prevention: angry teen with light brown hair over face, mustard yellow shirt

Prevention, Intervention Better Than Incarceration, Book Says

“Terrence was 16 when he and three other teens attempted to rob a barbeque restaurant in Jacksonville, Florida. Though they left with no money and no one was injured, Terrence was sentenced to die in prison for his involvement in that crime.” —Cara H. Drinan, “The War on Kids”

Solitary confinement: silhouette of single man behind bars holding onto them.

Solitary Confinement, Beloved by Lazy Staff, Simply Doesn’t Work

In 2012, the U.S. Attorney General appointed a national task force on children exposed to violence that concluded, “Nowhere is the impact of incarceration on vulnerable children more obvious than when it involves solitary confinement.” This statement still holds true and solitary confinement bears an even heavier impact on incarcerated youth today.

4 seated, unhappy-looking young people look at woman in jacket and glasses holding a clipboard who faces them. Man on far left in dark hoodie, jeans gestures to her.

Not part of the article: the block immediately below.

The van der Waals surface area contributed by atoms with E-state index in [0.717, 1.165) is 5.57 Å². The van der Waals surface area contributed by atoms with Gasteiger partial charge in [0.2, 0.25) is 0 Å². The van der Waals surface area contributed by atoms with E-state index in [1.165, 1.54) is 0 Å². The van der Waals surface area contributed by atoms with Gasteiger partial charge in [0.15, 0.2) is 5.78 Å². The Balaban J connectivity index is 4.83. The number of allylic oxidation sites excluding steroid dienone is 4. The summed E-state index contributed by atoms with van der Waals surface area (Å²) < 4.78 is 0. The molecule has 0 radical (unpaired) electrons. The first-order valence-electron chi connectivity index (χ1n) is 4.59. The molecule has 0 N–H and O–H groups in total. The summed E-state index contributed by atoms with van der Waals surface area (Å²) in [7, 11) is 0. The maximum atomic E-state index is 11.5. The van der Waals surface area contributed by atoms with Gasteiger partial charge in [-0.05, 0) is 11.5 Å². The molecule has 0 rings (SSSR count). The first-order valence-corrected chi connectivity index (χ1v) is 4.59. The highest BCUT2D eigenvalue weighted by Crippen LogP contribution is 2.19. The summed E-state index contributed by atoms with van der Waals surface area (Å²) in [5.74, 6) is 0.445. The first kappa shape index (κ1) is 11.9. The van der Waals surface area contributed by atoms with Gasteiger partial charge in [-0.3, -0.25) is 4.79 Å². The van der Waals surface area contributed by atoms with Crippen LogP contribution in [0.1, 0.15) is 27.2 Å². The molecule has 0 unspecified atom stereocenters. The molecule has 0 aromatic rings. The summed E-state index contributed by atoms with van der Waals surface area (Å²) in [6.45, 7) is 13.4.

Police in Illinois Are Helping Substance Abusers Get Into Rehab Instead of Arresting Them

Ronald Reagan didn’t start the war on drugs but he did his best to finish it. Law enforcement budgets soared, the jails were packed and the war was carried as far afield as Latin America and Afghanistan.

So it might count as one of history’s minor ironies that here in Dixon, just a few blocks from Reagan’s boyhood home, the local police have called a ceasefire in the war on drugs.

concept as a human head brain made of cement being destroyed or renovated by a group of wrecking ball objects with 3D illustration.

Help Crime Victims By Committing to Restorative Justice

From the federal level to state legislatures across the country, criminal justice reform measures are a hot topic of conversation and proposed legislation. What is often lost in those conversations are the views and voices of victims.

Ripe for Juvenile Justice Reform in Arkansas

The number of delinquent youth remanded to the Arkansas Division of Youth Services during the fiscal year that ended in July was the lowest in at least two decades, according to figures recently released by the DYS.